Where the applicant was either not convicted or was never an accused person, advice and assistance may be available to help with the proceedings. If an applicant is not financially eligible for advice and assistance they will need to pay privately in respect of the confiscation proceedings.

If they qualify for advice and assistance then regulation 5 of the Advice and Assistance (ABWOR) (Scotland) Regulations 2003 may cover representation. If one of the grounds in regulation 5 applies you can make a request for our approval to provide ABWOR. Where this is granted you can represent the applicant in any proceedings.

Solicitors must obtain the Board’s prior approval in connection with applications under the provisions of the Proceeds of Crime (Scotland) Act 1995 and the Proceeds of Crime Act 2002. Regulation 5(2)(i) provides for ABWOR in relation to “representations made to the court under section 92 of the Proceeds of Crime Act 2002 by any person, other than the accused, whom the court thinks is likely to be affected by a confiscation order”.

If none of the grounds specified in regulation 5 applies then you can only provide advice and assistance. No cover for representation can be given. In addition, if you make a request for our authority to provide ABWOR and we refuse this only advice and assistance can be made available.

Where any proceedings are brought against an applicant by the Civil Recovery Unit these are civil proceedings and an application for civil legal aid will need to be made. The statutory tests of financial eligibility, probable cause and reasonableness will be applied to any application. The application should set out the reasons why you consider there is a defence to the action and it should also give sufficient information to show that it would be reasonable to make legal aid available. You should consider our guidance on the approach we take to assessing reasonableness set out in Chapter 3 Part IV of the Handbook.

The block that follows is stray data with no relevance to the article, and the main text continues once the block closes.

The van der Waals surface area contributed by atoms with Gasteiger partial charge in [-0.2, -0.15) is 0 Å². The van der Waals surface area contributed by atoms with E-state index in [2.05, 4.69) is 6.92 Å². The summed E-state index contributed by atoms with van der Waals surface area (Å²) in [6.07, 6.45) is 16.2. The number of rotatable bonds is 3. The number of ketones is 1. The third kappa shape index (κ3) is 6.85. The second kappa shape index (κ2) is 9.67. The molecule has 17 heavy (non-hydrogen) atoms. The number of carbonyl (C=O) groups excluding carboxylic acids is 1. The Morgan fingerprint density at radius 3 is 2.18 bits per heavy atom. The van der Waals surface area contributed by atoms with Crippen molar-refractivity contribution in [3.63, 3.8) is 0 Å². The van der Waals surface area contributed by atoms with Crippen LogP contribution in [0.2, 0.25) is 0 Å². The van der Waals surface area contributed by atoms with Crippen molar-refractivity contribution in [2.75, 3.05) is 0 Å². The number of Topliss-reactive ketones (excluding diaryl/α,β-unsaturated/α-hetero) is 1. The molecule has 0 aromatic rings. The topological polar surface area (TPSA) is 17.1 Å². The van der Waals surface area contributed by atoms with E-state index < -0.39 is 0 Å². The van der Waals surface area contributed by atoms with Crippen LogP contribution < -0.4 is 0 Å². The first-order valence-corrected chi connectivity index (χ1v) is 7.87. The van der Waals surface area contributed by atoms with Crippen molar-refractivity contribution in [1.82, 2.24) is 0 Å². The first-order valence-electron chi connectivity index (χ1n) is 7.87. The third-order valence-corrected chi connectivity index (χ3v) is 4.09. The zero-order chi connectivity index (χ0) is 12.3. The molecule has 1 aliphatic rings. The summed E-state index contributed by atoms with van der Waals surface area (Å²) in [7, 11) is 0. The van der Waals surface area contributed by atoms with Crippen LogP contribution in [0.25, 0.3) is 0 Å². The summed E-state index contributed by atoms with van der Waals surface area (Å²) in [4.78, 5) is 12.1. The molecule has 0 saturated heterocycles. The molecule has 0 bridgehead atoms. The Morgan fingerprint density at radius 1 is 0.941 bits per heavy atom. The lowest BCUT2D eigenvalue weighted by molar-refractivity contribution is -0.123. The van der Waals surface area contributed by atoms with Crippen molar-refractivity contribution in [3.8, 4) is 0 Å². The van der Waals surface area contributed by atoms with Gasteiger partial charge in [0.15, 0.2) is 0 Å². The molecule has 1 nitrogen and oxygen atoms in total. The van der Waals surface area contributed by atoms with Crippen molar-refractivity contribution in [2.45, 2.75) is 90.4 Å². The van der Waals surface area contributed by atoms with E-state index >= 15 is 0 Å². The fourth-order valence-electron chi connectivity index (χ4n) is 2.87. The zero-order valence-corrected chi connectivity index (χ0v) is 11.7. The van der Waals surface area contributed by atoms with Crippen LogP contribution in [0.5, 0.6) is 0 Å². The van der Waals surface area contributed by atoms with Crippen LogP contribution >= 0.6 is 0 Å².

The usual financial tests apply to these cases as any other cases but any funds released by the Crown in civil recovery proceedings are disregarded by us in carrying out the financial assessment.

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4.122  Private sector tenancies – including eviction proceedings in the First-tier Tribunal for Scotland (Housing and Property Chamber)

Proceedings relating to private tenancies will be heard in the First-tier Tribunal for Scotland (Housing and Property Chamber) from Friday 1 December 2017.

This encompasses actions in relation to the Rent (Scotland) Act 1984, the Housing (Scotland) Act 1988 and the Private Housing (Tenancies) (Scotland) Act 2016.

Importantly this affects proceedings for eviction in relation to most private sector tenancies in Scotland, which were formerly within the jurisdiction of the sheriff court.

Civil legal aid is potentially available for these proceedings, with full details on all applicable actions listed below. Links to the applicable fee legislation are also available below

Legal aid may be available to both landlords and tenants subject to eligibility tests. As well as financial eligibility, an applicant must satisfy the statutory tests of there being probable cause and that it is reasonable in all the circumstances that legal aid is granted.

Information on financial eligibility for applicants can be found here.

Application Requirements

We have set out our application requirements below giving details of the documentation we need to allow us to assess whether the tests of probable cause and reasonableness are satisfied. We may need to ask you for more information once we have looked at your application. You can use our internal Operation Guidance (in the blue accordion section below) to find details of the criteria we use when making a decision on an application.

*Please note that a system change is pending on Legal Aid Online to include the First-tier Tribunal for Scotland.  The change will not be in place until next year, so you should continue to select the “Sheriff Court” court type, and we will amend the details manually on any legal aid certificate.

List of matters for which legal aid is potentially available:

1. Actions for recovery of possession of heritable property arising from the following tenancies and occupancy agreements:

2. Any actions arising from the Rent (Scotland) Act 1984 including:

3. Any actions arising from the Housing (Scotland) Act 1988 including:

4. Housing (Scotland) Act 2006


5. Any actions arising from the Private Housing (Tenancies)(Scotland) Act 2016 including:

Fees in relation to the First-tier Tribunal for Scotland (Housing and Property Chamber)

Fees are chargeable as per Schedule 2A Fees Allowable to Solicitors for Simple Procedure Cases and First-Tier Tribunal for Scotland Cases which can be found here.

Counsel’s fees are chargeable under Schedule 4, Table of Fees B Fees of Counsel for Proceedings in the Sheriff Court, First-Tier Tribunal for Scotland, Sheriff Appeal Court and Upper Tribunal for Scotland which can be found
here.